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How do keyboard input and text output work?


There are several different scenarios; I’ll describe the most common ones. The successive macroscopic events are:

  1. Input: the key press event is transmitted from the keyboard hardware to the application.
  2. Processing: the application decides that because the key A was pressed, it must display the character a.
  3. Output: the application gives the order to display a on the screen.

GUI applications

The de facto standard graphical user interface of unix systems is the X Window System, often called X11 because it stabilized in the 11th version of its core protocol between applications and the display server. A program called the X server sits between the operating system kernel and the applications; it provides services including displaying windows on the screen and transmitting key presses to the window that has the focus.


+----------+              +-------------+         +-----+
| keyboard |------------->| motherboard |-------->| CPU |
+----------+              +-------------+         +-----+
             USB, PS/2, …                 PCI, …
             key down/up

First, information about the key press and key release is transmitted from the keyboard to the computer and inside the computer. The details depend on the type of hardware. I won’t dwell more on this part because the information remains the same throughout this part of the chain: a certain key was pressed or released.

         +--------+        +----------+          +-------------+
-------->| kernel |------->| X server |--------->| application |
         +--------+        +----------+          +-------------+
interrupt          scancode             keysym
                   =keycode            +modifiers

When a hardware event happens, the CPU triggers an interrupt, which causes some code in the kernel to execute. This code detects that the hardware event is a key press or key release coming from a keyboard and records the scan code which identifies the key.

The X server reads input events through a device file, for example /dev/input/eventNNN on Linux (where NNN is a number). Whenever there is an event, the kernel signals that there is data to read from that device. The device file transmits key up/down events with a scan code, which may or may not be identical to the value transmitted by the hardware (the kernel may translate the scan code from a keyboard-dependent value to a common value, and Linux doesn’t retransmit the scan codes that it doesn’t know).

X calls the scan code that it reads a keycode. The X server maintains a table that translates key codes into keysyms (short for “key symbol”). Keycodes are numeric, whereas keysyms are names such as A, aacute, F1, KP_Add, Control_L, … The keysym may differ depending on which modifier keys are pressed (Shift, Ctrl, …).

There are two mechanisms to configure the mapping from keycodes to keysyms:

  • xmodmap is the traditional mechanism. It is a simple table mapping keycodes to a list of keysyms (unmodified, shifted, …).
  • XKB is a more powerful, but more complex mechanism with better support for more modifiers, in particular for dual-language configuration, among others.

Applications connect to the X server and receive a notification when a key is pressed while a window of that application has the focus. The notification indicates that a certain keysym was pressed or released as well as what modifiers are currently pressed. You can see keysyms by running the program xev from a terminal. What the application does with the information is up to it; some applications have configurable key bindings.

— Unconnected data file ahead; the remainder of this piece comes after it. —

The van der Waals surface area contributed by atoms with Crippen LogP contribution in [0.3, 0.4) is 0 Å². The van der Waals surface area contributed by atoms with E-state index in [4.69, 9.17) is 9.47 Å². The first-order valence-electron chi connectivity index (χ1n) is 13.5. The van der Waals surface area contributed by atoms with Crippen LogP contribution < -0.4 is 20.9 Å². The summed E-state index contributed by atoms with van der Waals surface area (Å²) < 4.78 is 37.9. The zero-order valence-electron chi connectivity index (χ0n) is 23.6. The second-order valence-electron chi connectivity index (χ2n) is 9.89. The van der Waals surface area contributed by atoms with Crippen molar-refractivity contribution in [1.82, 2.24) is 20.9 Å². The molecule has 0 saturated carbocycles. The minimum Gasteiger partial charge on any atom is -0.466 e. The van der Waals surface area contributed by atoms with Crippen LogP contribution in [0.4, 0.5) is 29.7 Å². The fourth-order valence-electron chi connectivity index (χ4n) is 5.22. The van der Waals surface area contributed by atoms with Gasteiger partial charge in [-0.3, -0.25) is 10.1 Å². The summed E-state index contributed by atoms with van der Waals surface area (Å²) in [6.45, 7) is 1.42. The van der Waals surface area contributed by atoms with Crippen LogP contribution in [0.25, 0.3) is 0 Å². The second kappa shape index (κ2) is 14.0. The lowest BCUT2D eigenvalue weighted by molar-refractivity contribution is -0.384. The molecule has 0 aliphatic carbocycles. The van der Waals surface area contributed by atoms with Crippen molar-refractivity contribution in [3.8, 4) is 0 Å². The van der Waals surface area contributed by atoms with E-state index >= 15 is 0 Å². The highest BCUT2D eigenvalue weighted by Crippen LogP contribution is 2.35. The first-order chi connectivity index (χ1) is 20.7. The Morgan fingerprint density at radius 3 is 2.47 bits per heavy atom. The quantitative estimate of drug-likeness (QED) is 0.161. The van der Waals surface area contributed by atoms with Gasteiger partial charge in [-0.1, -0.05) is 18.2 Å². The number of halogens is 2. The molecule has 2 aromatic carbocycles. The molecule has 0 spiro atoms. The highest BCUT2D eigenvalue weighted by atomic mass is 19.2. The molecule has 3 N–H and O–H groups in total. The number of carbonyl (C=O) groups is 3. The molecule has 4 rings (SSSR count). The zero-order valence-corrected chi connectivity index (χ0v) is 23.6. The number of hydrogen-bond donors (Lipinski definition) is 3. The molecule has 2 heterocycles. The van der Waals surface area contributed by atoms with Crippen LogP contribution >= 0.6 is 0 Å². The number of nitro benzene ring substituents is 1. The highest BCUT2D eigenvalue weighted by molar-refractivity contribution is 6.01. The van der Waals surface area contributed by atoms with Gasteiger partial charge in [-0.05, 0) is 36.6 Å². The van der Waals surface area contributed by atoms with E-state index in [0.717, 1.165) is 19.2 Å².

In a typical configuration, when you press the key labeled A with no modifiers, this sends the keysym a to the application; if the application is in a mode where you’re typing text, this inserts the character a.

Relationship of keyboard layout and xmodmap goes into more detail on keyboard input. How do mouse events work in linux? gives an overview of mouse input at the lower levels.


+-------------+        +----------+          +-----+         +---------+
| application |------->| X server |---····-->| GPU |-------->| monitor |
+-------------+        +----------+          +-----+         +---------+
               text or              varies          VGA, DVI,
               image                                HDMI, …

There are two ways to display a character.

  • Server-side rendering: the application tells the X server “draw this string in this font at this position”. The font resides on the X server.
  • Client-side rendering: the application builds an image that represents the character in a font that it chooses, then tells the X server to display that image.

See What are the purposes of the different types of XWindows fonts? for a discussion of client-side and server-side text rendering under X11.

What happens between the X server and the Graphics Processing Unit (the processor on the video card) is very hardware-dependent. Simple systems have the X server draw in a memory region called a framebuffer, which the GPU picks up for display. Advanced systems such as found on any 21st century PC or smartphone allow the GPU to perform some operations directly for better performance. Ultimately, the GPU transmits the screen content pixel by pixel every fraction of a second to the monitor.

Text mode application, running in a terminal

If your text editor is a text mode application running in a terminal, then it is the terminal which is the application for the purpose of the section above. In this section, I explain the interface between the text mode application and the terminal. First I describe the case of a terminal emulator running under X11. What is the exact difference between a ‘terminal’, a ‘shell’, a ‘tty’ and a ‘console’? may be useful background here. After reading this, you may want to read the far more detailed What are the responsibilities of each Pseudo-Terminal (PTY) component (software, master side, slave side)?